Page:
Soul Asylum House of Blues December 30, 2010
'90s alt-rock mainstays Soul Asylum took the House of Blues stage Thursday night, 18 years after their breakthrough release Grave Dancers Union. Front man Dave Pirner is conceivably regarded as one of the era's most colorful alt-rock personalities, remembered for his signature dreadlocks, torn Spaghetti-O's T-shirts and actress arm candy (then-girlfriend Winona Ryder).
While Pirner, now 46, has since shed his 'locks, it seemed at first glance, that not much else had changed: Still long-haired and unkempt, sporting torn-to-shreds jeans and a baggy T-shirt, Pirner's youthful, energetic spirit was noticeable within seconds.
The Minneapolis quartet has glided relatively under the radar over the past few years, as the decade has dealt them a tough hand; in 2005, bassist and founding member Karl Mueller passed away from throat cancer. The following year, the band released their ninth album, Silver Lining.
After Mueller's death, SA recruited fellow Minnesotan and Guns N' Roses (and former Replacements) bassist Tommy Stinson, who was subbed Thursday by Figgs bassist Pete Donnelly, as GN'R is currently on tour. In addition to original guitarist Dan Murphy, drummer Michael Bland, who has worked with Prince and Paul Westerberg, now rounds out the SA quartet.
The band kicked off their set with "Marionette," a track from their 1988 major-label debut Hang Time. "Somebody to Shove" followed, its memorable opening guitar riff stirring an eager reaction from the crowd. Pirner owned the stage instantaneously, dancing about and hurling his guitar around his body. Judging by his endless energy, the past 20 years haven't fazed him one bit.
"This song is about... Missouri," Pirner playfully quipped, before breaking into 1995 Let Your Dim Light Shine track "Misery." It was the first (but not last) taste of the dry but endearingly funny sense of humor Pirner revealed throughout the set.
SA evenly spanned their lengthy catalogue, hitting nearly every era of their history, including highlights from Silver Lining, like "All is Well," "Lately," and the droll "Whatcha Need." Though lesser-known Hang Time track "Cartoon" seemed to go unnoticed at first, it quickly reeled in the crowd when Pirner veered into a brief cover of Wyclef Jean's "Gone 'Til November."
Though Pirner traded in his raucous electric guitar for an acoustic for the memorable Grave single "Black Gold," it in no way restricted his rocker will, as he and guitarist Murphy literally dropped to their knees side by side during the song's breakdown, trading rumpled guitar solos.
"Here's a song we don't usually play," mused a loquaciously jovial Pirner. We were onto his jokester nature by now; we could guess what was coming. Within the first few seconds of Grammy Award-winning single "Runaway Train," the room became illumninated by the glow of cell phones, cameras, and recorders, the crowd nonverbally communicating their appreciation for a song that undeniably helped define an era.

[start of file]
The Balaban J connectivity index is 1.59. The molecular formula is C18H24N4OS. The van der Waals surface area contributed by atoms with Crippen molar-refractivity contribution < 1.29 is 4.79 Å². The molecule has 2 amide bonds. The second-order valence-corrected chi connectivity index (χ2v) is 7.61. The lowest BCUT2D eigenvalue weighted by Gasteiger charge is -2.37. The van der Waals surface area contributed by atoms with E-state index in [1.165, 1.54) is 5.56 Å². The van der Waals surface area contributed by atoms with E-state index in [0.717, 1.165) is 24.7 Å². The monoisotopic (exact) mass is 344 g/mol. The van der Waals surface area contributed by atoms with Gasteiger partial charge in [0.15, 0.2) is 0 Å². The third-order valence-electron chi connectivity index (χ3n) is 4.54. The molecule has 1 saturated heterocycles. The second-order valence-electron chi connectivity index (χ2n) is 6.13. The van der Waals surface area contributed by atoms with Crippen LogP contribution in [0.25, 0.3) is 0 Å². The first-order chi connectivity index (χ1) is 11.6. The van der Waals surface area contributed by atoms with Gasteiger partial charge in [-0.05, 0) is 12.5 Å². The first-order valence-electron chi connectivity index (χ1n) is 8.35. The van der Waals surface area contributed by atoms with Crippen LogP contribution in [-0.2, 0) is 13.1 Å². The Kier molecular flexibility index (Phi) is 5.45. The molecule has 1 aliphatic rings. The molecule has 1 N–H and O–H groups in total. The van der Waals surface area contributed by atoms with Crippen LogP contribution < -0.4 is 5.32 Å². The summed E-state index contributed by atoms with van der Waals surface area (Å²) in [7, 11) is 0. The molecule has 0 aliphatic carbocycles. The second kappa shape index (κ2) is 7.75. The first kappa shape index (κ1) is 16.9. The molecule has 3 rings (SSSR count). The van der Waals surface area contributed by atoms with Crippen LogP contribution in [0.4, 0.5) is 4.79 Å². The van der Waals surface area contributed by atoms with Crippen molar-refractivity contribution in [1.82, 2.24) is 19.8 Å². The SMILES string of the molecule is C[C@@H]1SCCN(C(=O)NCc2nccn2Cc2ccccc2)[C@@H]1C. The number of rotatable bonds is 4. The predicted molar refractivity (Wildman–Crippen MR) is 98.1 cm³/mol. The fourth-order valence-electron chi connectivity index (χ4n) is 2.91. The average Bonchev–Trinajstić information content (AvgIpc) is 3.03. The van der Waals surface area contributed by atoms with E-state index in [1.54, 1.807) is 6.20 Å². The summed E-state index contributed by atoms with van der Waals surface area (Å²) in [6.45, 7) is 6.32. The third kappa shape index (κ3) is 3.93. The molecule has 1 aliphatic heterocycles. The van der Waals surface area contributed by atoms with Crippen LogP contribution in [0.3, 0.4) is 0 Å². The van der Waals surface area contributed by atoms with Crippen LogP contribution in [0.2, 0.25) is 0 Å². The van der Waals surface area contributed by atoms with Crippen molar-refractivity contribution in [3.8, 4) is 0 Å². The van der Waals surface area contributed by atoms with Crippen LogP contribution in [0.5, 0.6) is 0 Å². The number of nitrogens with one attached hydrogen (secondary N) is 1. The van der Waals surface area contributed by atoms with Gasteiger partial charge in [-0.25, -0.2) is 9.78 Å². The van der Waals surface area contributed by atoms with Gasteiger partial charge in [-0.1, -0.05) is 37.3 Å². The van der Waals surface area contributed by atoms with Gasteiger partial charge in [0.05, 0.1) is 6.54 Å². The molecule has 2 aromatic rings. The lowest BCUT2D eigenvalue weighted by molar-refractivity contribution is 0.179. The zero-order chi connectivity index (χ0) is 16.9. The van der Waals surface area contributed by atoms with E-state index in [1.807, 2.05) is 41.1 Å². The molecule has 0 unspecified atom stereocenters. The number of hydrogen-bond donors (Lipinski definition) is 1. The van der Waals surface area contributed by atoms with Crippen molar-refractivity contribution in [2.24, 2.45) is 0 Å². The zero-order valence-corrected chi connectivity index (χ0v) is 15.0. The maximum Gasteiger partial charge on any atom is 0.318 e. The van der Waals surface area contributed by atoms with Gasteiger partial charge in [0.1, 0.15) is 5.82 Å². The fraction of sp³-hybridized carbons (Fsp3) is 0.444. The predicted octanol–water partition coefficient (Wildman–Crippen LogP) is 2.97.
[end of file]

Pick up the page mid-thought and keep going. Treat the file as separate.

We were pleased to see SA pick up the pining pieces of "Runaway Train" and immediately splinter them with the speedy "Closer to the Stars." It was hard to overlook the handful of people exiting after the band's hit single had been played, but that's when the mood of the show shifted, and everyone still present was there because they knew that Soul Asylum's 25-plus year history encompasses way more than a radio hit.
After a short break, SA returned to the stage for an encore, Pirner taking to the mic solo, offering his a cappella cover of Janis Joplin tune "Mercedes Benz," most of the crowd singing along with his every word. Motivational Silver opener "Stand Up and Be Strong" closed out the set, its riffs dancing into Guns N' Roses territory.
Pirner then looked into the crowd toward a small, particularly and steadily rowdy group of SA super-fans, asking ever-so-genuinely whether they were having an "OK time." After receiving approving cheers, he took off his guitar, jumped into the crowd, and hugged a few lucky fans. It's moments like these that not only make a show memorable, but also produce respect for an artist who shows such appreciation toward his fans.
But it's moments like the next one that make a show memorable for other reasons: As Pirner climbed back onstage, his loose-fitting jeans drooped, exposing one hell of a plumber's crack. Realizing his faux pas, Pirner jokingly treated the crowd to a half-assed (pun obviously intended) mooning, leaving the crowd in stitches.
Contrary to what we may have believed, sagging pants evidently didn't necessarily go out with the '90s.
After the band's speedy one-song encore, Pirner repeatedly thanked the crowd, sincerely acknowledging, "You all can be anywhere in the world tonight and you've chosen to be here with us. We thank you." And just like that, the jester unveiled his earnest side.
Personal Bias: We appreciated such a varied set list, including hits and rarities alike. Still would have liked to see the Spaghetti-O's T-shirt though.
The Crowd: Extremely mixed, from twentysomethings to fortysomethings, and one SA shirt-wearing dude who kept the dreadlock dream alive.
Overheard in the Crowd: "How do you spell 'asylum'? Is it with two 's''s?"
Random Notebook Dump: Did you know SA's "Misery" can be heard on the radio during Pamela Anderson and Tommy Lee's sex tape?
Marionette Somebody to Shove All Is Well Misery Lately The Streets Whatcha Need Black Gold Without a Trace When I Ran Off and Left Her (Vic Chesnutt cover) Gravity Cartoon / Gone Till November tease (Wyclef Jean cover) Into the Light I Did My Best Runaway Train Closer to the Stars Just Like Anyone
Mercedes Benz tease (Janis Joplin cover) Stand Up and Be Strong
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